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[fohm] /foʊm/
a collection of minute bubbles formed on the surface of a liquid by agitation, fermentation, etc.:
foam on a glass of beer.
the froth of perspiration, caused by great exertion, formed on the skin of a horse or other animal.
froth formed from saliva in the mouth, as in epilepsy and rabies.
a thick frothy substance, as shaving cream.
  1. a chemically produced substance that smothers the flames on a burning liquid by forming a layer of minute, stable, heat-resistant bubbles on the liquid's surface.
  2. the layer of bubbles so formed.
a dispersion of gas bubbles in a solid, as foam glass, foam rubber, polyfoam, or foamed metal.
Literary. the sea.
verb (used without object)
to form or gather foam; emit foam; froth.
verb (used with object)
to cause to foam.
to cover with foam; apply foam to:
to foam a runway before an emergency landing.
to insulate with foam.
to make (plastic, metal, etc.) into a foam.
foam at the mouth, to be extremely or uncontrollably angry.
before 900; Middle English fom, Old English fām; cognate with German Feim
Related forms
foamable, adjective
foamer, noun
foamingly, adverb
foamless, adjective
foamlike, adjective
defoam, verb (used with object)
unfoamed, adjective
unfoaming, adjective
1. froth, spume, head, fizz; scum. Unabridged
Based on the Random House Dictionary, © Random House, Inc. 2015.
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British Dictionary definitions for defoam


a mass of small bubbles of gas formed on the surface of a liquid, such as the froth produced by agitating a solution of soap or detergent in water
frothy saliva sometimes formed in and expelled from the mouth, as in rabies
the frothy sweat of a horse or similar animal
  1. any of a number of light cellular solids made by creating bubbles of gas in the liquid material and solidifying it: used as insulators and in packaging
  2. (as modifier): foam rubber, foam plastic
a colloid consisting of a gas suspended in a liquid
a mixture of chemicals sprayed from a fire extinguisher onto a burning substance to create a stable layer of bubbles which smothers the flames
a poetic word for the sea
to produce or cause to produce foam; froth
(intransitive) to be very angry (esp in the phrase foam at the mouth)
Derived Forms
foamless, adjective
foamlike, adjective
Word Origin
Old English fām; related to Old High German feim, Latin spūma, Sanskrit phena
Collins English Dictionary - Complete & Unabridged 2012 Digital Edition
© William Collins Sons & Co. Ltd. 1979, 1986 © HarperCollins
Publishers 1998, 2000, 2003, 2005, 2006, 2007, 2009, 2012
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Word Origin and History for defoam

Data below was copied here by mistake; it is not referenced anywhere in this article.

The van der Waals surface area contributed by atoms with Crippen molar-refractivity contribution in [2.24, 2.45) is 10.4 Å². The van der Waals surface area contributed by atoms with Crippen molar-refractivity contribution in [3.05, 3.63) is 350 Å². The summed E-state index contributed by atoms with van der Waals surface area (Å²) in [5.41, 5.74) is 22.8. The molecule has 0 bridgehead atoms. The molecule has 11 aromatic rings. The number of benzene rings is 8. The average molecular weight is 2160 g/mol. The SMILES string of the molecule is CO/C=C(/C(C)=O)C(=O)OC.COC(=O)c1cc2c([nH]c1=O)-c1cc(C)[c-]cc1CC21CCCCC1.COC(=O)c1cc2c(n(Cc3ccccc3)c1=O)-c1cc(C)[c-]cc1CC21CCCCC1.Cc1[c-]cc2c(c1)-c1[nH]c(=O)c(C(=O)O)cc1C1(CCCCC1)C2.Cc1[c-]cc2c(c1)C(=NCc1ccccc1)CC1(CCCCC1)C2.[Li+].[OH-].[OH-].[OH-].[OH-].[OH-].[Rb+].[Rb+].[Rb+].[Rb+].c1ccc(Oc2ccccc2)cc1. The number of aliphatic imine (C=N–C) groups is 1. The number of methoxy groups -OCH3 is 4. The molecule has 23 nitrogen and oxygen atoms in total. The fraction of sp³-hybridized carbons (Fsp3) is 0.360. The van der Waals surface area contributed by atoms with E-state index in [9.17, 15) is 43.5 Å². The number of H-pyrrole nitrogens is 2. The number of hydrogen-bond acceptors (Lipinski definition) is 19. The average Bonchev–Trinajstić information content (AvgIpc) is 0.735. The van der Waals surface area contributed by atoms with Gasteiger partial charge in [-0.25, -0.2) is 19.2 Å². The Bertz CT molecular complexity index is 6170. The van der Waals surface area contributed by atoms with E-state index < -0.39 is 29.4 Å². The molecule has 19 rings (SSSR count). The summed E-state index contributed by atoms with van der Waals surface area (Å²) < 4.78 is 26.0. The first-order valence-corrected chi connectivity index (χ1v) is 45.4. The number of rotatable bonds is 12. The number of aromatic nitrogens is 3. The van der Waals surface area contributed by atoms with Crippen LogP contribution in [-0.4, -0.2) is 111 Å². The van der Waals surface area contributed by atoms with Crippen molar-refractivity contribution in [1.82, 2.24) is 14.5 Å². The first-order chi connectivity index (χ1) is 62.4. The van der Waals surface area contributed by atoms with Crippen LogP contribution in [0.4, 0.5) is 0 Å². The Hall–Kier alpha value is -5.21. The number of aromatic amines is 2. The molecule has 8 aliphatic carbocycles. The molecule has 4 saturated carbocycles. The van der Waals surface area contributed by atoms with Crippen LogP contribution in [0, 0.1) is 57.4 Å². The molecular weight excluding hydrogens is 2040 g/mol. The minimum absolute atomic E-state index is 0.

Old English fam "foam, saliva froth," from West Germanic *faimo- (cf. Old High German veim, German Feim), from PIE *(s)poi-mo-, a root with connotations of "foam, froth" (cf. Sanskrit phenah; Latin pumex "pumice," spuma "foam;" Old Church Slavonic pena "foam;" Lithuanian spaine "a streak of foam"). The rubber or plastic variety so called from 1937.


Old English famgian "to foam," from the source of foam (n.). Related: Foamed; foaming.

Online Etymology Dictionary, © 2010 Douglas Harper
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defoam in Science
  1. Small, frothy bubbles formed in or on the surface of a liquid, as from fermentation or shaking.

  2. A colloid in which particles of a gas are dispersed throughout a liquid. Compare aerosol, emulsion.

The American Heritage® Science Dictionary
Copyright © 2002. Published by Houghton Mifflin. All rights reserved.
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defoam in the Bible

(Hos. 10:7), the rendering of _ketseph_, which properly means twigs or splinters (as rendered in the LXX. and marg. R.V.). The expression in Hosea may therefore be read, "as a chip on the face of the water," denoting the helplessness of the piece of wood as compared with the irresistable current.

Easton's 1897 Bible Dictionary
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Encyclopedia Article for defoam


in physical chemistry, a colloidal system (i.e., a dispersion of particles in a continuous medium) in which the particles are gas bubbles and the medium is a liquid. The term also is applied to material in a lightweight cellular spongy or rigid form. Liquid foams are sometimes made relatively long-lasting-e.g., for fire fighting-by adding some substance, called a stabilizer, that prevents or retards the coalescence of the gas bubbles. Of the great variety of substances that act as foam stabilizers, the best known are soaps, detergents, and proteins. Proteins, because they are edible, find wide use as foaming agents in foodstuffs such as whipped cream, marshmallow (made from gelatin and sugar), and meringue (from egg white). The foam used to combat oil fires consists of bubbles of carbon dioxide (liberated from sodium bicarbonate and aluminum sulfate) stabilized by dried blood, glue, or other cheap protein-containing materials. Beer foam is believed to be stabilized by the colloidal constituents present, which include proteins and carbohydrates. Foaming may be undesirable, as in lubricating oils, and its prevention is not always easy. Aqueous foams usually can be broken by treatment with small amounts of certain alcohols.

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Encyclopedia Britannica, 2008. Encyclopedia Britannica Online.
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